I can't pretend to be an expert in gymnastics, but I don't need to be an expert to know that Simone Biles is, for lack of a better term, ridiculous. The decorated American Olympian does things that don't appear physically possible. If I saw Captain America perform this crazy leaping twisty tumbling ninja flip (sorry for the technical jargon) in an Avengers movie, I'd complain that it was too unrealistic.
But I suppose that's the definition of greatness: a human being doing something completely unrealistic. And what's really awesome and exciting is that we all have the capacity to achieve our own sort of greatness. Maybe not gymnastic greatness -- I'm sure I could practice for a decade and never quite master the cartwheel, let alone this madness -- but, by nature of being humans, we can all do things that seem almost superhuman. That's why we admire famous athletes and artists. They've realized their potential, and in doing so, reminded us of our own.
There are no other creatures in the known physical universe who can reach above themselves and perform feats that make the other members of their species stop and say, "Whoa. Wait a minute. We can do that?" Ants will dig anthills, beavers will build dams, birds will make bird's nests. All of that is pretty cool in its own way, but they won't impress the other ants, beavers, and birds with their talents. It's not transcendent. They're just doing exactly what every other ant, beaver, and bird does. What they're programmed to do. What they have no choice but to do.
United States' Simone Biles smiles on the podium after winning vault gold during the artistic gymnastics women's apparatus final at the 2016 Summer Olympics in Rio de Janeiro, Brazil, Sunday, Aug. 14, 2016. (AP Photo/Dmitri Lovetsky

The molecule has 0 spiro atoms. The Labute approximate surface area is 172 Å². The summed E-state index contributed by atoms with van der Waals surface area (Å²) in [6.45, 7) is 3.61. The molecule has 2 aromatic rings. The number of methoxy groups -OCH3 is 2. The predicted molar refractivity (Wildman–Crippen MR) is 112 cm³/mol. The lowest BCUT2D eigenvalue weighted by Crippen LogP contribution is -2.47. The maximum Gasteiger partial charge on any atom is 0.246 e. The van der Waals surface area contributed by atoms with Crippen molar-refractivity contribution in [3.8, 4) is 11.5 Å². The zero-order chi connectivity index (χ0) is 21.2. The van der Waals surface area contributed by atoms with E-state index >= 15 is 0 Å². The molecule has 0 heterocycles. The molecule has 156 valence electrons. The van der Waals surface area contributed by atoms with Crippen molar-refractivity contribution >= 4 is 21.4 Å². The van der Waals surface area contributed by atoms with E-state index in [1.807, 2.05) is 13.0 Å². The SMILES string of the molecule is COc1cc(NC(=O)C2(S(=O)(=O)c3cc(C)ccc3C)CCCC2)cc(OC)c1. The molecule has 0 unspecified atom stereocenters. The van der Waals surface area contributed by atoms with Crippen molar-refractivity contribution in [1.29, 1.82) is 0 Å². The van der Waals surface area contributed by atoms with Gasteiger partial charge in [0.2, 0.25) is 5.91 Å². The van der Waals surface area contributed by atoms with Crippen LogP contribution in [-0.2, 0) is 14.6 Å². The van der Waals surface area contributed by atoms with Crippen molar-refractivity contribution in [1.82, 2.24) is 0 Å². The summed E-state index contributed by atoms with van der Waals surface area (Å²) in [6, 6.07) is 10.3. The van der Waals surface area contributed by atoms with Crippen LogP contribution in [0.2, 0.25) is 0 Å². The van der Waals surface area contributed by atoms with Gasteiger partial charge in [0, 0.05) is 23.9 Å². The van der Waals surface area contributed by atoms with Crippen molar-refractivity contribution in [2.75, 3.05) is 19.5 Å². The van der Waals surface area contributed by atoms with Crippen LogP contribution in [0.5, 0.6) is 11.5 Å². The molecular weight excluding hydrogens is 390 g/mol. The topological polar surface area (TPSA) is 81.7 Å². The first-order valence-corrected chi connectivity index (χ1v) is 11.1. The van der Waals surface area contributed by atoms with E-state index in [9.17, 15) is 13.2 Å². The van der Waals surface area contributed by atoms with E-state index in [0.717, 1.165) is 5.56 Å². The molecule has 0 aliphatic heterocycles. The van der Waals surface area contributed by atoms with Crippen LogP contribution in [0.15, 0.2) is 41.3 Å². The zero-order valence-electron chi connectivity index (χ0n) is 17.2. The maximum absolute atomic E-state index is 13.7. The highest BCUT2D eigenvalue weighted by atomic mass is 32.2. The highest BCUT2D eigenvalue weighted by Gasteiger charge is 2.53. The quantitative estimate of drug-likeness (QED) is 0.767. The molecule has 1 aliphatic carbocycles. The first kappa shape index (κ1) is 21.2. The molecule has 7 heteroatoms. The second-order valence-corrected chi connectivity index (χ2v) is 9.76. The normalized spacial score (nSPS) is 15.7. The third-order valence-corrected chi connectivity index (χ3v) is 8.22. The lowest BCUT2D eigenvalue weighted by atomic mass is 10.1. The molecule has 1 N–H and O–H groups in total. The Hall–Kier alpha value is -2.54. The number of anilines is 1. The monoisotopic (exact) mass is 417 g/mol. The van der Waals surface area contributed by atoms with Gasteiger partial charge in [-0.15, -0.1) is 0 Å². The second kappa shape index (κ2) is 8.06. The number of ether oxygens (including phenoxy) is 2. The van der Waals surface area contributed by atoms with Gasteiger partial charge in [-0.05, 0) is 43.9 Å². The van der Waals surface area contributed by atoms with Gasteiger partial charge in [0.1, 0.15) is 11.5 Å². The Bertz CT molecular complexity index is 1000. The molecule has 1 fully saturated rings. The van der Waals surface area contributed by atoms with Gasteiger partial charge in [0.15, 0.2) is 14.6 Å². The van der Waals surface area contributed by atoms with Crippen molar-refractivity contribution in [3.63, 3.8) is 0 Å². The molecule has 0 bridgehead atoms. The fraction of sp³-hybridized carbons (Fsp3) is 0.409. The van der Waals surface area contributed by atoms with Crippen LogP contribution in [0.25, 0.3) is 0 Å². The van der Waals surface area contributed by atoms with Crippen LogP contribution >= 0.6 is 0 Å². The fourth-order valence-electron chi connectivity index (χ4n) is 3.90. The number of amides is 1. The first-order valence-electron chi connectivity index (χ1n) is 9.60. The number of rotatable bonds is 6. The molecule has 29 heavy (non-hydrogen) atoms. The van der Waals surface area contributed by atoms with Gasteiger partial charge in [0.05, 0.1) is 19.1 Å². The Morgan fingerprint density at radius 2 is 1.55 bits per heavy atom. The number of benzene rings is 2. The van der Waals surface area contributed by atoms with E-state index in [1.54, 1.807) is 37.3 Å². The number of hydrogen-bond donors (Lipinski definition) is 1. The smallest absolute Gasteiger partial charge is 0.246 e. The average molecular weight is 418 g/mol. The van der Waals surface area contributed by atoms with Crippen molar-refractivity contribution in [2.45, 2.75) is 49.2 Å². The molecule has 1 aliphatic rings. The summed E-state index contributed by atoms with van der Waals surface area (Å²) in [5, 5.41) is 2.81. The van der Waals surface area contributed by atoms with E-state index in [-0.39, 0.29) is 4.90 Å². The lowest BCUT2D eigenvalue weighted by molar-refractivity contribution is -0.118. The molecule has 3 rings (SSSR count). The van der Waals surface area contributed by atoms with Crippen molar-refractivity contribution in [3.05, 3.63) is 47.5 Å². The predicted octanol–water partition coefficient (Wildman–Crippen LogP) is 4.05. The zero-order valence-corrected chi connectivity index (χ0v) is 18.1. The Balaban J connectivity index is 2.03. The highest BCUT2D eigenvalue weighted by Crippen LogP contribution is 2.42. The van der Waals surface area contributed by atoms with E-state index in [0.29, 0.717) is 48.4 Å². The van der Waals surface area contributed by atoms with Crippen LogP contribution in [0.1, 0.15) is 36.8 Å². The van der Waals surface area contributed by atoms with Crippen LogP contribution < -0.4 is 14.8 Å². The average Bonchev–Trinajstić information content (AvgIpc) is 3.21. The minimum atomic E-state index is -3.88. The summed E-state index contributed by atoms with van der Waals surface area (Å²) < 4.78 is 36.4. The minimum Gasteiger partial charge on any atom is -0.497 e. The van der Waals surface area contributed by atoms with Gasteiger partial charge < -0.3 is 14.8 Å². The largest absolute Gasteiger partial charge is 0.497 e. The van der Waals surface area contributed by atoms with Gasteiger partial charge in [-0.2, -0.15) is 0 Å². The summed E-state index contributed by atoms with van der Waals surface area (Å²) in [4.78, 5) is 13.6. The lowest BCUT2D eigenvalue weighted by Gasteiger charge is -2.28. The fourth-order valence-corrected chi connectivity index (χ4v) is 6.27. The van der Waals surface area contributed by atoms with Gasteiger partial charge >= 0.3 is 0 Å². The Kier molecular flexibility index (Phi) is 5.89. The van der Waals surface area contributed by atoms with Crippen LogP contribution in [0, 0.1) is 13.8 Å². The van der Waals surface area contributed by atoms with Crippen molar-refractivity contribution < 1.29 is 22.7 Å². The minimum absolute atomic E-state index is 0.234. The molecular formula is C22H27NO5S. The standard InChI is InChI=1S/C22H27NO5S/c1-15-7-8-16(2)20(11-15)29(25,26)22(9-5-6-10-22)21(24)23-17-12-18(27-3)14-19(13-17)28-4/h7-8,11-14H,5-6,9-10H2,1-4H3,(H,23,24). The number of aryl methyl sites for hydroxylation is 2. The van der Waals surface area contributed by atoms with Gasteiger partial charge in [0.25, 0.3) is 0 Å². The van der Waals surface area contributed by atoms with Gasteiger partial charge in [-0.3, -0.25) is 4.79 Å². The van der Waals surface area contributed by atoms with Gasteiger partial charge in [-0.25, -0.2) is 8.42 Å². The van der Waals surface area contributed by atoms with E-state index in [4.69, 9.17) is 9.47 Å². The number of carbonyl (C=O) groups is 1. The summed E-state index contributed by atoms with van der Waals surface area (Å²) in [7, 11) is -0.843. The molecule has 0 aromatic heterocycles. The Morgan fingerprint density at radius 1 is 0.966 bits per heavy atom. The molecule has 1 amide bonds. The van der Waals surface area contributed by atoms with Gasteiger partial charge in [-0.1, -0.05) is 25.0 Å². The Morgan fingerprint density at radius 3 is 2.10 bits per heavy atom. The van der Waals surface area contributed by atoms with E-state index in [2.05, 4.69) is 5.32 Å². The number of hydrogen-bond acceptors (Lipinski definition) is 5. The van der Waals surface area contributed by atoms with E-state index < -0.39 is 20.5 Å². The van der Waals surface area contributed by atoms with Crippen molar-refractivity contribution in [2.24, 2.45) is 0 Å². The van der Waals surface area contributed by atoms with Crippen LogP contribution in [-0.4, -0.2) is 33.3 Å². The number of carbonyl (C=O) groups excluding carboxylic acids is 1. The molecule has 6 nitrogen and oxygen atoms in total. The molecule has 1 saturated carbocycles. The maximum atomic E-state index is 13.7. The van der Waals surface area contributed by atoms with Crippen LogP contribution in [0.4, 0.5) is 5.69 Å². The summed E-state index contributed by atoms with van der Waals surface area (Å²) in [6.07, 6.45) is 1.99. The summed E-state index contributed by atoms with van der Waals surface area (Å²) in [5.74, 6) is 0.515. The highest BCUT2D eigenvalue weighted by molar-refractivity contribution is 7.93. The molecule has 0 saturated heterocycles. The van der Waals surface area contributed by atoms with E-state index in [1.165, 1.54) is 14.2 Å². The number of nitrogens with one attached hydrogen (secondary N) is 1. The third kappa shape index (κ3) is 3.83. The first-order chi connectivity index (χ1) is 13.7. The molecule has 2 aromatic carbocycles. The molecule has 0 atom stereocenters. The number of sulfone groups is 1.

What would be truly transcendent is an ant building a dam or a beaver making a bird's nest, but that will never happen. The potential of beasts and bugs is very limited. The potential of a human, on the other hand, is so vast and spectacular that it may as well be limitless. And it's because of this near-infinite potential that we end up with Leonardo da Vinci, and Shakespeare, and Jimi Hendrix, and Nikola Tesla, and Simone Biles. There are no Simones in the ant world. Only the human race makes those. And any human has the chance to be one, in their own way.
This is why abortion is such a devastating tragedy. Every year, there are about a million babies snuffed out in the womb, and every one of them had the potential to contribute something beautiful and impossible to the world. They were all made specifically for that purpose -- to give what only they can give -- but now whatever work they were meant to do, whatever art they were meant to make, whatever obstacles they were meant to conquer, whatever sort of greatness they were meant to achieve, will be left on the cutting room floor. Undone. Incomplete. Unfulfilled. Only emptiness and silence will take their place. Nobody will ever be what they were meant to be -- what they were, already, even as children in the womb -- and the world suffers terribly because of it.